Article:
Children at Risk?
Safety as a Social Value
More years of productive life are lost to accidents than to heart disease and cancer combined. More children and young people die from accidental injury than any other cause. Little attention has been paid to the problem of child accidents or to the challenge of accident prevention. "Children at Risk" fills this gap, using survey data and detailed interviews with parents and guardians to explore the causes, consequences and policy implications of child accidents in Britain. "Children at Risk" focuses on key debates in accident research: are accidents caused by environmental hazards or by risky behaviour? should differences in risk be explained with reference to class or culture? and should strategies for accident prevention be based on professional opinion or local knowledge? By considering these questions, the authors accumulate sufficient evidence to make a range of practical suggestions on how parents, professionals and policymakers might best keep children safe. "Children at Risk" combines a comprehensive literature review with rigorous empirical research.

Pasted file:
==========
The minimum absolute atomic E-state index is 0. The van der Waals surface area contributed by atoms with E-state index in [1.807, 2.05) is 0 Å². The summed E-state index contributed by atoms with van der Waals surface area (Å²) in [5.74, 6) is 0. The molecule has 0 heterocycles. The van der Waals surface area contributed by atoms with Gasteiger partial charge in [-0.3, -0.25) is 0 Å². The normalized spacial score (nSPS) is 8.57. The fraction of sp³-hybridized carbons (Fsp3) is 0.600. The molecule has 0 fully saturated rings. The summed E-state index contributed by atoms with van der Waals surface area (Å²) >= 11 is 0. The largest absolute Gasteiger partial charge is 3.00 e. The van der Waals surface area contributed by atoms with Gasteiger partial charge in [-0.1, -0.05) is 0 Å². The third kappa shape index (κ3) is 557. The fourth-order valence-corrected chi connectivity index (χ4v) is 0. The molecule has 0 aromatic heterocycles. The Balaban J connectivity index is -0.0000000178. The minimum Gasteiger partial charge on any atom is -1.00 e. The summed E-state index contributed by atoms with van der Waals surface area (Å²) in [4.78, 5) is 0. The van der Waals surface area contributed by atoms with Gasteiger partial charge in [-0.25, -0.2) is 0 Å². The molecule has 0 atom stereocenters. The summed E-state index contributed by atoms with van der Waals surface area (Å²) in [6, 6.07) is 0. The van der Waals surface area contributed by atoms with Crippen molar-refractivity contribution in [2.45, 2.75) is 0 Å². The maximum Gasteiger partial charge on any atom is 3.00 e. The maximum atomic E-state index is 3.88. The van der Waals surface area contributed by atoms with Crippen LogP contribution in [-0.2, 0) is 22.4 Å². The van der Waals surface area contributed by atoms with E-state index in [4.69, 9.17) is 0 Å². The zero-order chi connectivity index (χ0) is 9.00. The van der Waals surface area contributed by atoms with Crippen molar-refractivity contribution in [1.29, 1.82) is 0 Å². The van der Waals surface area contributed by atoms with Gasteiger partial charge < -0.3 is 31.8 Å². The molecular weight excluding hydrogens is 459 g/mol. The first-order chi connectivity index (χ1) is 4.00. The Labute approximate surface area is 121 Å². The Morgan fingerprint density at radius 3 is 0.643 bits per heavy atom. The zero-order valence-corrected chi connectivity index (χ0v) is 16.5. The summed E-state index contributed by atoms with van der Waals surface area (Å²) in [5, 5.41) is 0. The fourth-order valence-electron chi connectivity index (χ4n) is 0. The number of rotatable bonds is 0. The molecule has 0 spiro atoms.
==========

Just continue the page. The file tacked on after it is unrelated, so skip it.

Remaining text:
It will be of great interest to students in social policy, public health and medical sociology, to health professionals and to other welfare practitioners and policymakers.
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What Reviewers Are Saying
"...a must for all professionals involved with parents andyoung children." - Health Visitor "...recommended reading for all those interested in broadening their approach to accident epidemiology." - Health Matters